Effect of Catalyst Dose. Catalytic ozonation of phenol in aqueous solution was a three-phase reaction system of gas-liquid-solid, in which the solid catalyst was a crucial factor affecting the degradation efficiency. Figure 4 showed that the increase of Cu-Co-O composite catalyst dose (0.5-1.0 g L−1) was favorable for the removal of phenol. And the degradation efficiency of phenol increased about 29.71% (0.5 g L−1), 72.73% (0.75 g L−1), and 103.44% (1.0 g L−1), respectively. Considering that surface active sites were one of the most important factors, more catalysts may provide more surface active sites which favored such catalytic reaction and hence promoted the catalytic reaction efficiency. Therefore, catalyst dose exerted a positive influence on phenol degradation in catalytic ozonation process.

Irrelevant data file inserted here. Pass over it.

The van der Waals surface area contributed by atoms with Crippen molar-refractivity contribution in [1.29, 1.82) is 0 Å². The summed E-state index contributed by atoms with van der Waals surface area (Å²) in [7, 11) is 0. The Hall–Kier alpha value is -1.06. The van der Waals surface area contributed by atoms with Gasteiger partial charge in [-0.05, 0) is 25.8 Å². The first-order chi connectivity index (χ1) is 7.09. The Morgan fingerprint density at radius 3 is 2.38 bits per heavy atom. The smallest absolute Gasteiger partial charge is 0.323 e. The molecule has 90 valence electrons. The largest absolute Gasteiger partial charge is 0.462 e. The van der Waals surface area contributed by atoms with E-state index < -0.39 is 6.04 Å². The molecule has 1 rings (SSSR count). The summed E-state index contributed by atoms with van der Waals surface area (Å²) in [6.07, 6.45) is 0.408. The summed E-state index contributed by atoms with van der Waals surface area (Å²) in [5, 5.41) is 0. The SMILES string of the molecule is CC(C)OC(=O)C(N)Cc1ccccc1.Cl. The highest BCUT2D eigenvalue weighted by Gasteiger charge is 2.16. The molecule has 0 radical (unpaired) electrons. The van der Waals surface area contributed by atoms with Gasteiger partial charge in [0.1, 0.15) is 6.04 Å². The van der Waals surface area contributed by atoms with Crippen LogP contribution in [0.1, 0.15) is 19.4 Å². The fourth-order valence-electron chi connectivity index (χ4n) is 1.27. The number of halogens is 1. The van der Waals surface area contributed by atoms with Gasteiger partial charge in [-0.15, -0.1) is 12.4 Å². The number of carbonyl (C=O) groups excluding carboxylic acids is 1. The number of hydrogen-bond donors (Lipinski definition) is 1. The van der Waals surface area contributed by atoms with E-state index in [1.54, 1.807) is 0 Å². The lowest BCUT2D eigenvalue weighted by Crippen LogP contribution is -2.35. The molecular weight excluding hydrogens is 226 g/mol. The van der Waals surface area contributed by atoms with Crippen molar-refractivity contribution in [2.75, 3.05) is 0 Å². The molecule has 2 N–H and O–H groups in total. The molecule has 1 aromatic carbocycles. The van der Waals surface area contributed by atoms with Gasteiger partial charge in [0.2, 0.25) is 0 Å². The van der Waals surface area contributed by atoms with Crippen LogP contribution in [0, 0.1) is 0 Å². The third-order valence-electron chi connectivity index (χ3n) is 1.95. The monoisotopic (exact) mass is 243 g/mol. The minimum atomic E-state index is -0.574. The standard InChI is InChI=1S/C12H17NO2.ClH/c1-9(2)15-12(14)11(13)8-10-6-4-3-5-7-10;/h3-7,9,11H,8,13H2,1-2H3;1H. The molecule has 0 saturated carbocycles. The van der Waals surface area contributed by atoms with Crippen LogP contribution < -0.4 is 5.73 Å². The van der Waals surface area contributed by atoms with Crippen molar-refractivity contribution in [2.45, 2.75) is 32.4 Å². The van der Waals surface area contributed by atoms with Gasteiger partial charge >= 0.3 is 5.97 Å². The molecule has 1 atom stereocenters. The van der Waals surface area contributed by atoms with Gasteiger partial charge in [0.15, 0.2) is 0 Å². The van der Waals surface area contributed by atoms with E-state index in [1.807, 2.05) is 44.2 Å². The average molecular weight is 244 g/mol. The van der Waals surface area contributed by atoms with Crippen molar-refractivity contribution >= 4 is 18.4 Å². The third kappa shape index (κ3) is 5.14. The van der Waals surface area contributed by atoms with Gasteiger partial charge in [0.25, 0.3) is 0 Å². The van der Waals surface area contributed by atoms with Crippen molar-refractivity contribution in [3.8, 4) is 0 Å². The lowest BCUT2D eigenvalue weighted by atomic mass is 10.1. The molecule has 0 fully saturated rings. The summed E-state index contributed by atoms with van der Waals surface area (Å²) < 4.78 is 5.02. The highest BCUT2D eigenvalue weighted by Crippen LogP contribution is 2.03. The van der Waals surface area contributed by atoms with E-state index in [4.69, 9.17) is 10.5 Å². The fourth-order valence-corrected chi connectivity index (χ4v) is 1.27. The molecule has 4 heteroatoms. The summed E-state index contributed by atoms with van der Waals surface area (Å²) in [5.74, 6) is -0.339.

Effect of the Initial pH. Since pH was a key parameter for both ozone stability and catalyst surface properties in aqueous solution, it was important to examine the influence of pH on catalytic ozonation. In this experiment, we studied the effect of initial pH of the phenol solution on the catalytic activity.
Figure 5.The ozonation of phenol under different initial pH (200 mL of 300 mg/L phenol solution, 25 °C, 0.75 mg/min ozone, catalyst dose 1.0 g/L).
As shown in Figure 5, the degradation efficiency of phenol in ozone alone was reduced with the decrease of initial pH. And significant ascension can be observed in the ozonation process at initial pH of 8.05. It may be explained as the alkaline environment was favorable to the decomposition of ozone. However, the degradative phenol in the catalytic ozonation process boosted 2.52, 1.87, and 1.35 times with the increase of initial pH. This meant that the Cu-Co-O composite nanocatalyst was effective in catalytic ozonation phenol in a wide initial pH range (4.11-8.05).